Starve she might have — if only to prove a point. Once Grace’s mind is made, you cannot change it. (As children, we found that reverse psychology worked pretty well on her.) Her natural stubbornness might sound like a fault, but it has served her as a virtue in many ways. Because of her natural independence, this child does not take “no” or “nobody does that” or “that’s weird” as a rejection; rather, as an opportunity to explore, to pioneer new territory. Girls don’t just take off on a six-month trip around the (predominantly) third world? No one gets their yoga teacher’s license at the age of 16? Most humans don’t have that many thrifted clothes in their entire lifetimes? People don’t just visit almost all the continents — and pay for it themselves — before they turn 20? Well, you haven’t met Grace. She lives to push boundaries.dover beach

She was an incomparably beautiful baby: White blond hair, round blue eyes, little doll-like features. (Despite a penchant to look like Jeff Daniels in a strange number of family photographs…) She is still extremely beautiful today, as everyone who knows her can agree. Her impish grin flashes at the most unexpected moments.

In our childhood, I was not a model big sister to her. (Truth be told, I was not a model big sister to anyone, but especially to Grace.) Kelsey and I were close in age and we were natural playmates. When Grace came along, I saw her as a disruption to the family order. Kelsey was my BFF… and this mewling porcelain doll-baby, the natural favorite of my father? What were we to do with her? Torture her, of course. And leave her out of play dates. And begrudge her presence when Dad told us we couldn’t go anywhere unless Grace was invited, too.

Thankfully, this prejudice against Grace tagging along wore off as we both grew up. Interestingly enough, I think we became extremely close once I left for university. We started talking about art and ideas and new music and found that our temperaments had far more in common than we had ever thought before. Grace bathes with elephant in Nepal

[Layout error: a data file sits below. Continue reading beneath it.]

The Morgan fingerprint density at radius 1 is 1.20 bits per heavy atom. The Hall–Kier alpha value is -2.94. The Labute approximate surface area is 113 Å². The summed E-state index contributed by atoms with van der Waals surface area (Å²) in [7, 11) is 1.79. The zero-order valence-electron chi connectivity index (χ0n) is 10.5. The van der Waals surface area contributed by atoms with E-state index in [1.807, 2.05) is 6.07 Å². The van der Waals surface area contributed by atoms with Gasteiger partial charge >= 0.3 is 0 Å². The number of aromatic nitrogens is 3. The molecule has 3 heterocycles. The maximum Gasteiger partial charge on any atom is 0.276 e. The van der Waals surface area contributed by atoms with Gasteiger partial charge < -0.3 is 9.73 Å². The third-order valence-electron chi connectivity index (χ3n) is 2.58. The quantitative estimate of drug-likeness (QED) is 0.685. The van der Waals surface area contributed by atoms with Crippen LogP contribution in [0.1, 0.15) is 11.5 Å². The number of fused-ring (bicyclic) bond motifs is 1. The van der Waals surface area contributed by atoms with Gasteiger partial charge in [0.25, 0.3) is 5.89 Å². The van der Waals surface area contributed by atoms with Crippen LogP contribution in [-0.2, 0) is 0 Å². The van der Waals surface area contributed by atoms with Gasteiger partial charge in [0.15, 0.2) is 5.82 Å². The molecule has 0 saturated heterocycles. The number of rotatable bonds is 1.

Today, I depend on her. My life is far less interesting when she is not around. She makes me laugh and she makes me think. My favorite moments in life are lounging on the couch with her in Davidson, watching trash TV, simultaneously talking about all of the great food we’re going to make and the new ideas we’ve latched onto.

She’s incredibly accomplished. Her photography and her paintings are laudable by any standards. She is as strong as a little sun bear, thanks to her years of yoga practice. She dresses with the structure and flair of a true artist. She writes a blog that’s way better and more popular, for good reason, than mine. If I ever want to impress someone, I just have to start talking about what Grace has done in her short time on Earth. She’s accomplished more in her 19 years than most people accomplish in their entire lifetimes.

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Grace is sensitive and profound and loving. She is my true hero. Among my family members, I think I understand Grace the best — or, at least, that’s my perception. It may very well be true that I haven’t even begun to get to know her. Because let me tell you: There are miles and miles to this girl’s soul.

Family love: Kelsey

I am writing a series of posts about why I love my (immediate) family. This is the fifth installment. You can read the other posts here. All wedding photographs courtesy of the wonderful Meredith Perdue.

Kels, Kelseyka

She was my first playmate, even though I did not welcome her to the world with kindness. Shortly after she was born, my mother would hear Kelsey crying and come in to find me standing on her little baby hands with an innocent face — or trying to ride on her back as if she were a rocking horse. I was not the best of big sisters, clearly. Yet Kelsey never showed me anything except abundant love.

It is common knowledge in our family that Kelsey is the sweetest among us four kids, followed closely by Sam. (I rank last on the sweetness totem pole, in case you are wondering.) She was born with a pure, golden heart. She loves everyone. Where I am quick to see the negative and the bad, Kelsey immediately finds the good and the positive. I think her only fault is that she wants everyone to be happy. If you could call that a fault.

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Kelsey answered my father’s lifelong prayer of an athletic child. After he had three girls, I think Dad had more or less given up on having a son, and so Kelsey was designated as his surrogate boy child. (It was determined early on that I would not be able to fulfill this role. I did not display any considerable athletic prowess; I wanted to stay inside and wear dresses and read books.) Kelsey was always climbing on things, throwing balls, twisting her body into bizarre shapes. I took ballet classes and loved the delicacy, the inherent femininity of it all; but Kelsey took gymnastics classes — the tough, intense side of little girl sports. She excelled at the gym and was a rising star until my mother pulled her out, concerned about what a gymnastics career would do to her body and self-esteem (and this was probably a good idea).